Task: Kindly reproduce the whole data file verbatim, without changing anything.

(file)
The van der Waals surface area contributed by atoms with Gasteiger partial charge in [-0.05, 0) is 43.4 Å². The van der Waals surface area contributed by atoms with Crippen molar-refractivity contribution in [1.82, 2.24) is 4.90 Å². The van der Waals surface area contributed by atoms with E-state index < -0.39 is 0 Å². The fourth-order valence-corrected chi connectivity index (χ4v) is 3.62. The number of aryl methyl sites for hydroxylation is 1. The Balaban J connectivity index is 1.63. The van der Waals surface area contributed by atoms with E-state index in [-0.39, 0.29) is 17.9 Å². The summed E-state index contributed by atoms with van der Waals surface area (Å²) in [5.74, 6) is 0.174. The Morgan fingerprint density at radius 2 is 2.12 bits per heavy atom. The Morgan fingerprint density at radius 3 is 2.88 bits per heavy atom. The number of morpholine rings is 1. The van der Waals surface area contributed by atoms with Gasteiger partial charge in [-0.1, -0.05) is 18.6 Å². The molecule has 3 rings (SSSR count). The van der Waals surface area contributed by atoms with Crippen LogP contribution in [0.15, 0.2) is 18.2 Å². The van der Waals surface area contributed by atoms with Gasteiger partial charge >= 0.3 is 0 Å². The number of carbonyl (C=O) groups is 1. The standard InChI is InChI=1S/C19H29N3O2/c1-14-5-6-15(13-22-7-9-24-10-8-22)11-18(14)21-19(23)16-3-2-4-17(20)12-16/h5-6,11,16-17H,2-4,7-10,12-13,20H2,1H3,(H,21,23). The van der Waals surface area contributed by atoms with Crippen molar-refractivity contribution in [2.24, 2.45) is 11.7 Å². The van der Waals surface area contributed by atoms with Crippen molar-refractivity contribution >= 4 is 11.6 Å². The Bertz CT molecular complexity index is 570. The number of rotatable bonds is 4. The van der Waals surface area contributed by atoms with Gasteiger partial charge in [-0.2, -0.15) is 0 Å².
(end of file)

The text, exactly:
The van der Waals surface area contributed by atoms with Gasteiger partial charge in [-0.05, 0) is 43.4 Å². The van der Waals surface area contributed by atoms with Crippen molar-refractivity contribution in [1.82, 2.24) is 4.90 Å². The van der Waals surface area contributed by atoms with E-state index < -0.39 is 0 Å². The fourth-order valence-corrected chi connectivity index (χ4v) is 3.62. The number of aryl methyl sites for hydroxylation is 1. The Balaban J connectivity index is 1.63. The van der Waals surface area contributed by atoms with E-state index in [-0.39, 0.29) is 17.9 Å². The summed E-state index contributed by atoms with van der Waals surface area (Å²) in [5.74, 6) is 0.174. The Morgan fingerprint density at radius 2 is 2.12 bits per heavy atom. The Morgan fingerprint density at radius 3 is 2.88 bits per heavy atom. The number of morpholine rings is 1. The van der Waals surface area contributed by atoms with Gasteiger partial charge in [-0.1, -0.05) is 18.6 Å². The molecule has 3 rings (SSSR count). The van der Waals surface area contributed by atoms with Crippen LogP contribution in [0.15, 0.2) is 18.2 Å². The van der Waals surface area contributed by atoms with Gasteiger partial charge >= 0.3 is 0 Å². The number of carbonyl (C=O) groups is 1. The standard InChI is InChI=1S/C19H29N3O2/c1-14-5-6-15(13-22-7-9-24-10-8-22)11-18(14)21-19(23)16-3-2-4-17(20)12-16/h5-6,11,16-17H,2-4,7-10,12-13,20H2,1H3,(H,21,23). The van der Waals surface area contributed by atoms with Crippen molar-refractivity contribution in [2.24, 2.45) is 11.7 Å². The van der Waals surface area contributed by atoms with Crippen molar-refractivity contribution >= 4 is 11.6 Å². The Bertz CT molecular complexity index is 570. The number of rotatable bonds is 4. The van der Waals surface area contributed by atoms with Gasteiger partial charge in [-0.2, -0.15) is 0 Å².